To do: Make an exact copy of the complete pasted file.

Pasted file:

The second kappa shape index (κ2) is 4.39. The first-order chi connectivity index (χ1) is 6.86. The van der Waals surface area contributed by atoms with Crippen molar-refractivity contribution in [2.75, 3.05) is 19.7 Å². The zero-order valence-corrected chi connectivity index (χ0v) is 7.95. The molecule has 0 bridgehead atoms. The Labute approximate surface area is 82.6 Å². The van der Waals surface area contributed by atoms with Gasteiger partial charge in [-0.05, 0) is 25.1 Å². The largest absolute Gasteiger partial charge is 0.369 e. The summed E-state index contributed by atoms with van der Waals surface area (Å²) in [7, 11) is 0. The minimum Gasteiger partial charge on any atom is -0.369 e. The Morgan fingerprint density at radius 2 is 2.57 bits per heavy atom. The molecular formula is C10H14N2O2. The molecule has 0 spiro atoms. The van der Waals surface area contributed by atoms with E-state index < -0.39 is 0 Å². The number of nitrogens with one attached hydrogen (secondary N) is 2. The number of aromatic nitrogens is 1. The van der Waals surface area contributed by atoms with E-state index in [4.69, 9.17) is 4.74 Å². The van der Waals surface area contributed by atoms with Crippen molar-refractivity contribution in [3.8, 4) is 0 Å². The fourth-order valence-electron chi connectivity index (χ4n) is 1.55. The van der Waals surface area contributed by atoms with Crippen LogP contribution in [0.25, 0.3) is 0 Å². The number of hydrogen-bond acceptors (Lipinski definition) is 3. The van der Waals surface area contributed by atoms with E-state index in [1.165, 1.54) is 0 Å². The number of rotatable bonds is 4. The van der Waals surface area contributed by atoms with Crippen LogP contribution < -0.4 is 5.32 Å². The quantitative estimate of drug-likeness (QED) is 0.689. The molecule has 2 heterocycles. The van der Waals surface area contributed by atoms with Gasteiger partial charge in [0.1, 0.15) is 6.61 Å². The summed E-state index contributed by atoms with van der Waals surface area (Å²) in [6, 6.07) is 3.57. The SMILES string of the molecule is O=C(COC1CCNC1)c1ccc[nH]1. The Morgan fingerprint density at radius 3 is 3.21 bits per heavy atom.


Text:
The second kappa shape index (κ2) is 4.39. The first-order chi connectivity index (χ1) is 6.86. The van der Waals surface area contributed by atoms with Crippen molar-refractivity contribution in [2.75, 3.05) is 19.7 Å². The zero-order valence-corrected chi connectivity index (χ0v) is 7.95. The molecule has 0 bridgehead atoms. The Labute approximate surface area is 82.6 Å². The van der Waals surface area contributed by atoms with Gasteiger partial charge in [-0.05, 0) is 25.1 Å². The largest absolute Gasteiger partial charge is 0.369 e. The summed E-state index contributed by atoms with van der Waals surface area (Å²) in [7, 11) is 0. The minimum Gasteiger partial charge on any atom is -0.369 e. The Morgan fingerprint density at radius 2 is 2.57 bits per heavy atom. The molecular formula is C10H14N2O2. The molecule has 0 spiro atoms. The van der Waals surface area contributed by atoms with E-state index < -0.39 is 0 Å². The number of nitrogens with one attached hydrogen (secondary N) is 2. The number of aromatic nitrogens is 1. The van der Waals surface area contributed by atoms with E-state index in [4.69, 9.17) is 4.74 Å². The van der Waals surface area contributed by atoms with Crippen molar-refractivity contribution in [3.8, 4) is 0 Å². The fourth-order valence-electron chi connectivity index (χ4n) is 1.55. The van der Waals surface area contributed by atoms with Crippen LogP contribution in [0.25, 0.3) is 0 Å². The number of hydrogen-bond acceptors (Lipinski definition) is 3. The van der Waals surface area contributed by atoms with E-state index in [1.165, 1.54) is 0 Å². The number of rotatable bonds is 4. The van der Waals surface area contributed by atoms with Crippen LogP contribution < -0.4 is 5.32 Å². The quantitative estimate of drug-likeness (QED) is 0.689. The molecule has 2 heterocycles. The van der Waals surface area contributed by atoms with Gasteiger partial charge in [0.1, 0.15) is 6.61 Å². The summed E-state index contributed by atoms with van der Waals surface area (Å²) in [6, 6.07) is 3.57. The SMILES string of the molecule is O=C(COC1CCNC1)c1ccc[nH]1. The Morgan fingerprint density at radius 3 is 3.21 bits per heavy atom.